MARKET INSIDER: ‘Grey’ Credits May Flood Emissions Reduction Fund

While the proposed Direct Action Plan is likely to remove or at least reduce the downside risk for the majority of Australian firms, for many companies, it remains to be seen whether the new scheme will provide enough upside potential to incentivise their participation in the new Emissions Reduction Fund (ERF).

The potential for companies to generate “abatement credits” for operating under a prescribed baseline is likely to play a key part in the government’s Green Paper on the design of the ERF, creating a supply link between the ‘baseline and penalty’ and ‘reverse auction’ mechanisms of the Direct Action Plan, and developing a financial incentive to encourage industry greenhouse gas emissions reductions.

However, while the ‘pay to reduce’ carrot makes sense in theory, in practice industry participation in the scheme will be determined by how emissions baselines will be set, how industry will receive abatement credits and how they might be bid into the ERF.


The setting of emissions baselines will have critical implications for industry, determining the net position of each firm under the proposed ‘baseline and penalty’ scheme, and the amount of abatement credits that could be bid into the ERF from companies operating below their baselines.

As we explored in our earlier analysis, should emissions intensity baselines be set relative to physical production, most companies would initially find themselves below their five-year historic emissions intensity average and immediately in a position to obtain abatement credits for free based on emissions reductions that had already occurred.

Our initial forecasts indicate that under this ‘loose’ baseline scenario we would see high supply of abatement credits from industry into the ERF, leading to ERF auction prices of approximately A$13 on average in year one, rising to around A$20 on average to FY18.

In such a scenario, more than 75 per cent of all credits bid into the ERF would be likely to be ‘grey’ credits – non-additional abatement credits created by an arbitrary baseline – and could potentially lead to a windfall of nearly A$2 billion over the first 4 years of the scheme as companies bid these free credits into the ERF.

‘Green’ credits from an expanded set of Carbon Farming Initiative methodologies would supply the remaining 25 per cent of abatement into the ERF, however supply from these sources would be limited by the ability of ‘grey’ credits to bid into the ERF at lower prices.

While the financial upside for industry is clear in such a situation, the design of emissions baselines and the application of ‘additionality’ rules are key issues yet to be resolved by the government. It is difficult to imagine the government knowingly directing resources to non-additional abatement; however, industry designing rules to completely avoid crediting their own previous efforts may be even harder to imagine.


We continue to encourage firms to stress test a range of emissions baselines, with the potential for ‘tight’ baselines to be established should the government pursue higher auction prices, or seek to better scale baselines with future emissions reduction targets.

With the Greens and the ALP concerned over the ability of the government’s policy to meet the national emissions reduction target, and the scheme’s inability to be scaled up, a declining baseline may well be considered – be it now or during a subsequent review of the DAP.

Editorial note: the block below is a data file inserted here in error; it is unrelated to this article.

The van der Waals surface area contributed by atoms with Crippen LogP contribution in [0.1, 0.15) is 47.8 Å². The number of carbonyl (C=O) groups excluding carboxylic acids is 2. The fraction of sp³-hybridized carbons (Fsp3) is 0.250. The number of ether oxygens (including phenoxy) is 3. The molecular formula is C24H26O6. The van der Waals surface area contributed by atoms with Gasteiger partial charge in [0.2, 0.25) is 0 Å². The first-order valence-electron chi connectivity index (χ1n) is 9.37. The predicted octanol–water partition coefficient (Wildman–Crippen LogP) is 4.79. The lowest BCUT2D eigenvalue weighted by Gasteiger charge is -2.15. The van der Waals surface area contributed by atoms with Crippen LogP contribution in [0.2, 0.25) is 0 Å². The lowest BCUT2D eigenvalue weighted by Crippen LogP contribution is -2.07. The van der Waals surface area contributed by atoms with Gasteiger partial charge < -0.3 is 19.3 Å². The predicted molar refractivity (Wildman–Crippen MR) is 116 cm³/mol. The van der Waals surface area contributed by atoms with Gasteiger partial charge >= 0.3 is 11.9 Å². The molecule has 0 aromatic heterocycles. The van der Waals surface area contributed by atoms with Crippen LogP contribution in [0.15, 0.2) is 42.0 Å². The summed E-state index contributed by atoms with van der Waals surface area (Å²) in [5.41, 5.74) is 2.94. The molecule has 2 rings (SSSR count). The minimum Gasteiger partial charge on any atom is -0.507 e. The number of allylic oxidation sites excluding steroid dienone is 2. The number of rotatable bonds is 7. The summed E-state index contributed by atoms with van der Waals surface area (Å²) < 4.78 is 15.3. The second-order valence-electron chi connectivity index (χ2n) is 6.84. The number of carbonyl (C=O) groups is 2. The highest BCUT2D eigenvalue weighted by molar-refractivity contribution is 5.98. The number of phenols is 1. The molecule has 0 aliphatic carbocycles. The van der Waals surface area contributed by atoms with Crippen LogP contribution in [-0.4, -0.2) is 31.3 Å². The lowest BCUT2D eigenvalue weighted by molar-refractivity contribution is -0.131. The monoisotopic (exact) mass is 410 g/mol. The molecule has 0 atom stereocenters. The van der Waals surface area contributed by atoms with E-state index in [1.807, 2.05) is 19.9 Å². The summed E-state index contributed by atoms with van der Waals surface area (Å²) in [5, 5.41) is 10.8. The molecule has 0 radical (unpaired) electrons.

In the Alberta Specified Gas Emitters Regulation (SGER) scheme, emissions intensity targets are set 12% below historic emissions intensity baselines. Yet despite these declining baselines, absolute emissions from covered facilities has continued to increase, causing the Alberta Government to revisit its emissions targets. Such an approach in Australia may mean that domestic scheme could be continually ‘tightened’ to ensure the market keeps up with improving emissions intensities.

A ‘tight’ emissions baseline could considerably change the upside proposition for Australian companies in participating in the ERF. The setting of ‘tight’ baselines would significantly curb the supply of ‘grey’ abatement credits from industry, as well as tilt the supply balance towards ‘green’ credits from the expanded CFI.

In such a scenario, we find that the resulting lower supply of abatement credits could result in the ERF auction price rising to an average of A$40 from FY15-18.

The stricter baseline methodology would help to curb any industry windfall, and a higher ERF price would unlock considerable abatement potential from industry.

Ultimately, the auction price must stabilise to create a market price that will efficiently guide participation in the ERF, and lower the risk of bidding into the reverse auctions.


Given that the Direct Action Plan is unlikely to initially provide a ‘stick’ to incentivise companies to reduce emissions, industry participation will be almost entirely based on the ability of the ‘baseline and credit’ mechanism to encourage industry participation in the scheme.

How baselines and penalties are set, the eligibility of sources of low-cost, large scale abatement and the design government contracts will be critical watches for the market – particularly how policy settings influence supply of abatement (from baselines and the CFI), auction prices, and each firm’s ability to bid into the ERF.

As a reminder, we will be holding a Webinar on our initial ERF auction price and abatement supply expectations on December 11. You can register here now.

A summary of our ERF auction price scenarios can be found in our public submission to the government’s consultation process, here.

The RepuTex Team
Australian Emissions Markets

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